The sweetness of bluegrass sound is built with the soul of a mandolin, and the best mandolins in the world are built in the shop of Antrim’s Mike Kemnitzer.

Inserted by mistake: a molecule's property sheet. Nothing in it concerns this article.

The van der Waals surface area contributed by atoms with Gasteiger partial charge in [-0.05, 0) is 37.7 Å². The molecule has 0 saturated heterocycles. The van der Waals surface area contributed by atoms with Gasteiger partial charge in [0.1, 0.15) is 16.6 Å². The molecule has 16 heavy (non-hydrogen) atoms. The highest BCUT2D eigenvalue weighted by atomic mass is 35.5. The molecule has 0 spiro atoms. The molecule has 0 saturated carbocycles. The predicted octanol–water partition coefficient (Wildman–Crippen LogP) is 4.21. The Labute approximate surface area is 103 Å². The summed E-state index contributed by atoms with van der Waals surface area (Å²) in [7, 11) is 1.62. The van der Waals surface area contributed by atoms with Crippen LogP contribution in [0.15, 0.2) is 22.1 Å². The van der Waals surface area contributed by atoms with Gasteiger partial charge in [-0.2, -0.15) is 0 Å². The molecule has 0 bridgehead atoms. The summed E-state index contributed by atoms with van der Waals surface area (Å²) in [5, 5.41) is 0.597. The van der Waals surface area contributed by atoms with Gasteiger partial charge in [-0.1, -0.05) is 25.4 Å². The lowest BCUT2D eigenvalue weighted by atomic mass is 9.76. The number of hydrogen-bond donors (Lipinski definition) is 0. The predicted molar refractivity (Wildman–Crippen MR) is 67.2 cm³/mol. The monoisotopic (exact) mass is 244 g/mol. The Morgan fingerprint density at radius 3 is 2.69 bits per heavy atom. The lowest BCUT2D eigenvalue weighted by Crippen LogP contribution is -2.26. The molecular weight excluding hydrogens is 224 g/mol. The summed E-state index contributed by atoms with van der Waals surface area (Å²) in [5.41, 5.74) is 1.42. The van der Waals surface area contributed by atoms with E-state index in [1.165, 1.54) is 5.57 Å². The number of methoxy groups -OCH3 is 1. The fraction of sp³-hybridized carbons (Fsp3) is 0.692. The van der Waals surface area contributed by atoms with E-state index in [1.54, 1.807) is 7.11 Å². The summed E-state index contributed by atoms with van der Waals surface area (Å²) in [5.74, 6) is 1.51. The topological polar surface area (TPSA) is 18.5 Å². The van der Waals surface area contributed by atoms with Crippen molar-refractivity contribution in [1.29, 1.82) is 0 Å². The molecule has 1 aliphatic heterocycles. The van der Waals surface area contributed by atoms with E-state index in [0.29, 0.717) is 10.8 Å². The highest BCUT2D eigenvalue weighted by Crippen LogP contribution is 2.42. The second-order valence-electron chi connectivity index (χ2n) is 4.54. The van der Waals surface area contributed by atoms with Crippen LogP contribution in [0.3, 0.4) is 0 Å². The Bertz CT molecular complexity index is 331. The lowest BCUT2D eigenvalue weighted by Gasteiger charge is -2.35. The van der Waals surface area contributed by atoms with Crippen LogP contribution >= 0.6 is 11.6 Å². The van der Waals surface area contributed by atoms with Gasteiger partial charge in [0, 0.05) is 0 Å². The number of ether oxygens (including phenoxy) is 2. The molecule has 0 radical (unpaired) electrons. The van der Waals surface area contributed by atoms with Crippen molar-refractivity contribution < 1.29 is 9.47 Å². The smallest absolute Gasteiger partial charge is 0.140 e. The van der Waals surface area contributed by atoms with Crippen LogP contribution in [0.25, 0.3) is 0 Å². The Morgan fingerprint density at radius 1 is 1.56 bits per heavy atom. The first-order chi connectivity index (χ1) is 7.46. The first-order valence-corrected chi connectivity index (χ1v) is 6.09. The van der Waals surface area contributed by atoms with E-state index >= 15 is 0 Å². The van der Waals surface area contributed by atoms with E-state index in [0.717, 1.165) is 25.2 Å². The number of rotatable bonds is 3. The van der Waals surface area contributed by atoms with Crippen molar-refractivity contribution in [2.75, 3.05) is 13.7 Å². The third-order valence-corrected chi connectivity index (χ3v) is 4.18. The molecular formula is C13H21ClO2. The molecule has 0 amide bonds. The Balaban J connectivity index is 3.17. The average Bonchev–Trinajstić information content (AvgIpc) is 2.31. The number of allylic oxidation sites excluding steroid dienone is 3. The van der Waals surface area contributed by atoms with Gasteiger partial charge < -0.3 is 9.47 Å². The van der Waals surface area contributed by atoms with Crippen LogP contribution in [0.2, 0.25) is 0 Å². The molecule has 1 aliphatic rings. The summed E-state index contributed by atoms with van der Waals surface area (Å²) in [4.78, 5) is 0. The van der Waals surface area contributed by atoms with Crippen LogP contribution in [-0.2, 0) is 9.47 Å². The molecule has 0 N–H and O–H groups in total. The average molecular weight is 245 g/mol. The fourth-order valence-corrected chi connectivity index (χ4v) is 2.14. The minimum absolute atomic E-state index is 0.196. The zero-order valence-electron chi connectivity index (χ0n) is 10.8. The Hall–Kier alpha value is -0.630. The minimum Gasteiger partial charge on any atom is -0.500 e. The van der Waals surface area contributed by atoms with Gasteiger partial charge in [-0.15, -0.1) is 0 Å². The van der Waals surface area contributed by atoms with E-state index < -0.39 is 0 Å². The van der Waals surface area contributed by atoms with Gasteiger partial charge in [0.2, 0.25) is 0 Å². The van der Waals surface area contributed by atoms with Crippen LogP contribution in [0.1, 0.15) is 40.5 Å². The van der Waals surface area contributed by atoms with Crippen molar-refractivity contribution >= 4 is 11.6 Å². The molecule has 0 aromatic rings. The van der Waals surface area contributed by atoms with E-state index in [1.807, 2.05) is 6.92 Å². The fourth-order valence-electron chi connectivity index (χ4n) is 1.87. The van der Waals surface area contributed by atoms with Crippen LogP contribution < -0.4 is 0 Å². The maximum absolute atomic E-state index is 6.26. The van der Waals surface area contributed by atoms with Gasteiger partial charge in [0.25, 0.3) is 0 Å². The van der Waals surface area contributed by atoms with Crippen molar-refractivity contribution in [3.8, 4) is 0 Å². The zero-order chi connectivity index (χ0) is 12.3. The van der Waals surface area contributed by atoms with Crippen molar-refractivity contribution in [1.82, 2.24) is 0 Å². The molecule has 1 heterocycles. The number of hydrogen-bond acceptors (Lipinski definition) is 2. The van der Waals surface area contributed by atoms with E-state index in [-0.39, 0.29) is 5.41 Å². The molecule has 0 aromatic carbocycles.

Mike Kemnitzer sits quietly in his cramped shop in Central Lake, near Charlevoix, holding a nearly finished mandolin top to his ear with his left thumb and middle finger. He taps the dinner-plate-sized piece of spruce lightly with the pad of his right index finger. With both hands, he then flexes the amber-colored wood in different directions. Next, he picks up a flat, thin steel scraper, and with a low-angle light illuminating the top, makes gentle swipes across the spruce that remove minuscule amounts of wood from chosen areas. He repeats the tapping, then the flexing, and scrapes some more. The scent of spruce, maple and lemon oil float in the tool-strewn room, where the usual hum from air conditioner, dehumidifier and radio has been silenced for these crucial adjustments. Kemnitzer taps again, and listens. The wood rings, pure and clear. The pitch is well-defined. After days of sculpting, pondering and manipulating, he has reached that magical pins-and-needles moment when the tone and flexibility are right. When a mere piece of contoured spruce becomes the top for a Nugget mandolin, one of the most revered instruments among mandolin players around the world.